IN A NEW BROADWAY PLAY, ADAM ARKIN PLAYS A SUCCESSFUL NOVELIST STRUGGLING TO COME TO TERMS WITH HIS DYING DAD

The play treads familiar, even cliched ground, mixing satire, sadness and situational comedy with surprising earnestness (striking a false note when it reaches for a tidy conclusion in the final scene). And playing Eric has provided Arkin with what he calls an unexpectedly rich experience: Arkin was, like his character, born in Brooklyn to a father, actor Alan Arkin, who loomed large. Now a successful television star in his own right (he played the homeless gourmet on "Northern Exposure," a fickle doctor on "Chicago Hope" and has recently been seen on "8 Simple Rules"), Arkin has returned to the city he still feels is home. He recently spoke with NEWSWEEK's Brian Braiker about fatherhood, his new Broadway gig and the affinity he has for the titular character. Excerpts:

NEWSWEEK: The first series you did was 1977's "Bustin' Loose," and you actually played a man trying to escape his overprotective parents in New York. Do you feel like you've come full circle?

Adam Arkin: [Laughs.] I had never thought of it in those terms, but, yeah, the Jewish boy trying to escape the domineering parents seems to be an easy thing to succumb to.

Your own father must have loomed large while you were growing up.

Very large, yeah. Regarding this play, it's never anything I consciously am accessing during the performance, but I wonder if, given that there's such a strong father presence in the character and in the play, if my having a father that is known and recognizable to people is somehow subliminally affecting people's view of the play.

But the father in the play is not a success in the way yours had been.

No, he looms large psychologically but his own life has actually been kind of small and lived in a sort of retreat, having in the father's words lost the competition with his son. It's a slightly different model in that respect.

Are you a father yourself?

I am. I have an 18-year-old daughter from my first marriage and I'm newly a father again to a son who's going to be eight weeks old. It's been an interesting time re-entering fatherhood--to a son for the first time--returning to New York, returning to the stage and working on this material. It's been a very rich, layered experience.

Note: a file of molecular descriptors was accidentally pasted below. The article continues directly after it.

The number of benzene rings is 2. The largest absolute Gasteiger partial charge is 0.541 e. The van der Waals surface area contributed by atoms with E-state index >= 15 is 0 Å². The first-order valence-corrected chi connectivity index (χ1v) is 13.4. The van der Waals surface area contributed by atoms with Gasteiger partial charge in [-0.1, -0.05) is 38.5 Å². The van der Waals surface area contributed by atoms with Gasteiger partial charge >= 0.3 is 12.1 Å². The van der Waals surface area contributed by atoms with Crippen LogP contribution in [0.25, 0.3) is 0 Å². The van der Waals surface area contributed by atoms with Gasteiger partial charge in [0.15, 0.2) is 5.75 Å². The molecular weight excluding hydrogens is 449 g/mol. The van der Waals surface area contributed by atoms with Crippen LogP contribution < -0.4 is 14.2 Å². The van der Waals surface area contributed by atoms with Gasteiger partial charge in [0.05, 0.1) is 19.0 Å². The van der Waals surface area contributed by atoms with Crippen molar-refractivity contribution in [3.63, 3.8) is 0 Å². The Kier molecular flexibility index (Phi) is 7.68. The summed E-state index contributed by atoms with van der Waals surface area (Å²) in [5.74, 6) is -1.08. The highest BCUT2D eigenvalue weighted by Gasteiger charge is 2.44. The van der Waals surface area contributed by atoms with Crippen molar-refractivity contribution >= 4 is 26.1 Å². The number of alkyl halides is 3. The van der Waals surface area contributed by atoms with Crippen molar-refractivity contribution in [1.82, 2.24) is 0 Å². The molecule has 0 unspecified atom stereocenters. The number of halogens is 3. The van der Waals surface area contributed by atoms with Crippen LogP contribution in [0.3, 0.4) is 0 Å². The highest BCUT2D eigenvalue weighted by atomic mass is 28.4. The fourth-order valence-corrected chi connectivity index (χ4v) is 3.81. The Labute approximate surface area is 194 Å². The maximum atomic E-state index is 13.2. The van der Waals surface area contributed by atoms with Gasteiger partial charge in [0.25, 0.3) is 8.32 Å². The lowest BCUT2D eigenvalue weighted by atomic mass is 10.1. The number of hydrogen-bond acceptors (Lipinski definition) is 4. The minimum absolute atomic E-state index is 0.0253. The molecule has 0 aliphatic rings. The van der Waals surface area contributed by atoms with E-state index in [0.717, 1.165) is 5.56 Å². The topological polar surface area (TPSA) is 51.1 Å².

Is it difficult to go back to Broadway after television?

No. If there's one thing that really has kind of affirmed itself over and over again is how much this feels like home. There's something very natural feeling about being in New York and being on stage here. And there's something about the way I've always been treated in New York that just reminds me that this is home. I feel a sense always when I'm here of being claimed by New Yorkers as one of their own and that's always a wonderful feeling. I was born in Brooklyn and actually grew up the first five years of my life in Brooklyn Heights.

Has your dad seen the play yet?

He saw it in Costa Mesa [Calif.] when we did it in Orange County [for its pre-Broadway run].

It's a very New York play--the humor, the references. Do you feel like any of that was lost on your Costa Mesa audiences?

It's a good question, and it's something that we were definitely concerned about in rehearsals. There were audience discussions when we were in California. In one case there was a Chicano gentleman who said [that if Margulies were to] change some of the superficial elements--the religion itself and the locale--that it was completely his family and the story of him and his father in a Catholic, Chicano environment with him trying to go out into the world and making something of himself and his father staying connected to what was safe and cloistered in terms of their own cultural environment. He really responded to it. Eighty percent of the time I'd say we finished to a standing ovation in Orange County, which was lovely.

New York audiences are probably a little harder.

I don't know that they're harder, but I think the seats at the Biltmore may be a little more comfortable.

Was it fun to come back here, especially with the scene in the producer's office, and poke fun at Hollywood a little bit?

Yeah, it is. [Laughs.] I wish that scene was more satirical than it is, but it actually is so dead-on in terms of a certain mentality that it is possible to encounter out there.

For a play that's dealing with loss and sadness, it's really funny.

I love Donald's ability to do that. I think he's a master at using humor, which in and of itself in his plays is not joke-oriented. I love that his humor comes out of the relationships and the situations in an honest way, yet he's so good at using humor to soften up an audience and bring their defenses down, so that when the play takes that turn and becomes emotional, it's really interesting to chart its effect on an audience.

On "8 Simple Rules," Pamela Anderson recently played your girlfriend. You're really showing your range these days.

[Laughs.] Yes. In more ways than one.